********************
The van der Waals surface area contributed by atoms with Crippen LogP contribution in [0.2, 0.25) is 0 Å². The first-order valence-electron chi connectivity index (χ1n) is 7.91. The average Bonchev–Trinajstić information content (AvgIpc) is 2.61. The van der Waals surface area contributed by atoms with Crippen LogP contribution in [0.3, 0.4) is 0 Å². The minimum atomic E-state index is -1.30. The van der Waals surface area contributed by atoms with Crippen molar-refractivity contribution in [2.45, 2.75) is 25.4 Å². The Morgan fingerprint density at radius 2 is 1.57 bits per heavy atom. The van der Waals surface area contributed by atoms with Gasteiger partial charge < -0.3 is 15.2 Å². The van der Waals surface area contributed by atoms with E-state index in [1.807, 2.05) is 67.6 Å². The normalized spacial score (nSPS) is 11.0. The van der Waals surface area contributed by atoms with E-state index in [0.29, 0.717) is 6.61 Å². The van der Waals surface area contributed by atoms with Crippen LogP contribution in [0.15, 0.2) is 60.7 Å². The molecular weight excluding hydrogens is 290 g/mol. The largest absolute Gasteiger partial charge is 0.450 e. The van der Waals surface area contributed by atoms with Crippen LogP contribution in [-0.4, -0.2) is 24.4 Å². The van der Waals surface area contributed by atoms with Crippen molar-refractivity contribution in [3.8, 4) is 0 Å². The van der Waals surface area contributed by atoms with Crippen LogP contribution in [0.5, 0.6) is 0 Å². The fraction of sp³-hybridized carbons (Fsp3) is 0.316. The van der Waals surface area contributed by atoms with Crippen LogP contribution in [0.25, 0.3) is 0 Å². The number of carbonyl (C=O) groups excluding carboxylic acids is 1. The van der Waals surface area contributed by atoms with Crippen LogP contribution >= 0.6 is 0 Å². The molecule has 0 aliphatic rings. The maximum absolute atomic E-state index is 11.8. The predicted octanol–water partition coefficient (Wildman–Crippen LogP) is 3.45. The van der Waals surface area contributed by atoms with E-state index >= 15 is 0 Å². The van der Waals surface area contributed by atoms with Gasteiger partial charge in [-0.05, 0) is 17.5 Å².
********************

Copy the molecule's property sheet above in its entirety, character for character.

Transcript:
The van der Waals surface area contributed by atoms with Crippen LogP contribution in [0.2, 0.25) is 0 Å². The first-order valence-electron chi connectivity index (χ1n) is 7.91. The average Bonchev–Trinajstić information content (AvgIpc) is 2.61. The van der Waals surface area contributed by atoms with Crippen LogP contribution in [0.3, 0.4) is 0 Å². The minimum atomic E-state index is -1.30. The van der Waals surface area contributed by atoms with Crippen molar-refractivity contribution in [2.45, 2.75) is 25.4 Å². The Morgan fingerprint density at radius 2 is 1.57 bits per heavy atom. The van der Waals surface area contributed by atoms with Gasteiger partial charge < -0.3 is 15.2 Å². The van der Waals surface area contributed by atoms with E-state index in [1.807, 2.05) is 67.6 Å². The normalized spacial score (nSPS) is 11.0. The van der Waals surface area contributed by atoms with E-state index in [0.29, 0.717) is 6.61 Å². The van der Waals surface area contributed by atoms with Crippen LogP contribution in [0.15, 0.2) is 60.7 Å². The molecular weight excluding hydrogens is 290 g/mol. The largest absolute Gasteiger partial charge is 0.450 e. The van der Waals surface area contributed by atoms with Crippen LogP contribution in [-0.4, -0.2) is 24.4 Å². The van der Waals surface area contributed by atoms with Crippen molar-refractivity contribution in [3.8, 4) is 0 Å². The van der Waals surface area contributed by atoms with Crippen LogP contribution in [0.5, 0.6) is 0 Å². The fraction of sp³-hybridized carbons (Fsp3) is 0.316. The van der Waals surface area contributed by atoms with Crippen LogP contribution in [0.25, 0.3) is 0 Å². The number of carbonyl (C=O) groups excluding carboxylic acids is 1. The van der Waals surface area contributed by atoms with Crippen LogP contribution >= 0.6 is 0 Å². The molecule has 0 aliphatic rings. The maximum absolute atomic E-state index is 11.8. The predicted octanol–water partition coefficient (Wildman–Crippen LogP) is 3.45. The van der Waals surface area contributed by atoms with E-state index >= 15 is 0 Å². The van der Waals surface area contributed by atoms with Gasteiger partial charge in [-0.05, 0) is 17.5 Å².